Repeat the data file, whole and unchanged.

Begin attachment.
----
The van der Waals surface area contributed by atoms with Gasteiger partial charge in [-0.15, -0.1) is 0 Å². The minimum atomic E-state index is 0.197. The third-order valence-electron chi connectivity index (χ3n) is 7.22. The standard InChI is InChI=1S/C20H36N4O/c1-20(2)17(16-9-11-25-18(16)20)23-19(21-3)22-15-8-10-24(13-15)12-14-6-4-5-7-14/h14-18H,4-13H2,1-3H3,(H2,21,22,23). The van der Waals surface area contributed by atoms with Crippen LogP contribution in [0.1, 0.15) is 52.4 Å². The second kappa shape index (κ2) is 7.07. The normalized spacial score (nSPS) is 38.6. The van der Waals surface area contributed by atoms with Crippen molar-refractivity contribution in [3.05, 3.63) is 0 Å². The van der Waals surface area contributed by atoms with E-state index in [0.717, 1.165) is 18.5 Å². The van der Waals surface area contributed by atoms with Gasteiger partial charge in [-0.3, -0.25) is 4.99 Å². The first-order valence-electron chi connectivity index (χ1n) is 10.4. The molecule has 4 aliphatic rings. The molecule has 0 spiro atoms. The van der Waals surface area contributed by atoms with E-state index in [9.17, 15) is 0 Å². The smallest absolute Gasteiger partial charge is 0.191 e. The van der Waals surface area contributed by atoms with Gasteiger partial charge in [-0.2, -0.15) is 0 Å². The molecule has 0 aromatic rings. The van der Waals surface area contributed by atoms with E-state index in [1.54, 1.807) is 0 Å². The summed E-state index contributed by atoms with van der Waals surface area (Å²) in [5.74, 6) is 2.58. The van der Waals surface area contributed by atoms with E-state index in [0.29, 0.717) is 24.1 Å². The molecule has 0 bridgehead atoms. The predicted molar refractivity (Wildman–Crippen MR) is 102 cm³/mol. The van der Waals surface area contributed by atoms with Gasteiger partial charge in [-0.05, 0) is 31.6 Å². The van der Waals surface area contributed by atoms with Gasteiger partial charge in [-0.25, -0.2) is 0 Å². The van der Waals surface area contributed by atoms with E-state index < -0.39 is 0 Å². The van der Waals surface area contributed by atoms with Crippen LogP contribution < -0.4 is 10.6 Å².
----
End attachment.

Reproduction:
The van der Waals surface area contributed by atoms with Gasteiger partial charge in [-0.15, -0.1) is 0 Å². The minimum atomic E-state index is 0.197. The third-order valence-electron chi connectivity index (χ3n) is 7.22. The standard InChI is InChI=1S/C20H36N4O/c1-20(2)17(16-9-11-25-18(16)20)23-19(21-3)22-15-8-10-24(13-15)12-14-6-4-5-7-14/h14-18H,4-13H2,1-3H3,(H2,21,22,23). The van der Waals surface area contributed by atoms with Crippen LogP contribution in [0.1, 0.15) is 52.4 Å². The second kappa shape index (κ2) is 7.07. The normalized spacial score (nSPS) is 38.6. The van der Waals surface area contributed by atoms with Crippen molar-refractivity contribution in [3.05, 3.63) is 0 Å². The van der Waals surface area contributed by atoms with E-state index in [0.717, 1.165) is 18.5 Å². The van der Waals surface area contributed by atoms with Gasteiger partial charge in [-0.3, -0.25) is 4.99 Å². The first-order valence-electron chi connectivity index (χ1n) is 10.4. The molecule has 4 aliphatic rings. The molecule has 0 spiro atoms. The van der Waals surface area contributed by atoms with E-state index in [9.17, 15) is 0 Å². The smallest absolute Gasteiger partial charge is 0.191 e. The van der Waals surface area contributed by atoms with Gasteiger partial charge in [-0.2, -0.15) is 0 Å². The molecule has 0 aromatic rings. The van der Waals surface area contributed by atoms with E-state index in [1.54, 1.807) is 0 Å². The summed E-state index contributed by atoms with van der Waals surface area (Å²) in [5.74, 6) is 2.58. The van der Waals surface area contributed by atoms with E-state index in [0.29, 0.717) is 24.1 Å². The molecule has 0 bridgehead atoms. The predicted molar refractivity (Wildman–Crippen MR) is 102 cm³/mol. The van der Waals surface area contributed by atoms with Gasteiger partial charge in [-0.05, 0) is 31.6 Å². The van der Waals surface area contributed by atoms with Gasteiger partial charge in [-0.25, -0.2) is 0 Å². The van der Waals surface area contributed by atoms with E-state index < -0.39 is 0 Å². The van der Waals surface area contributed by atoms with Crippen LogP contribution < -0.4 is 10.6 Å².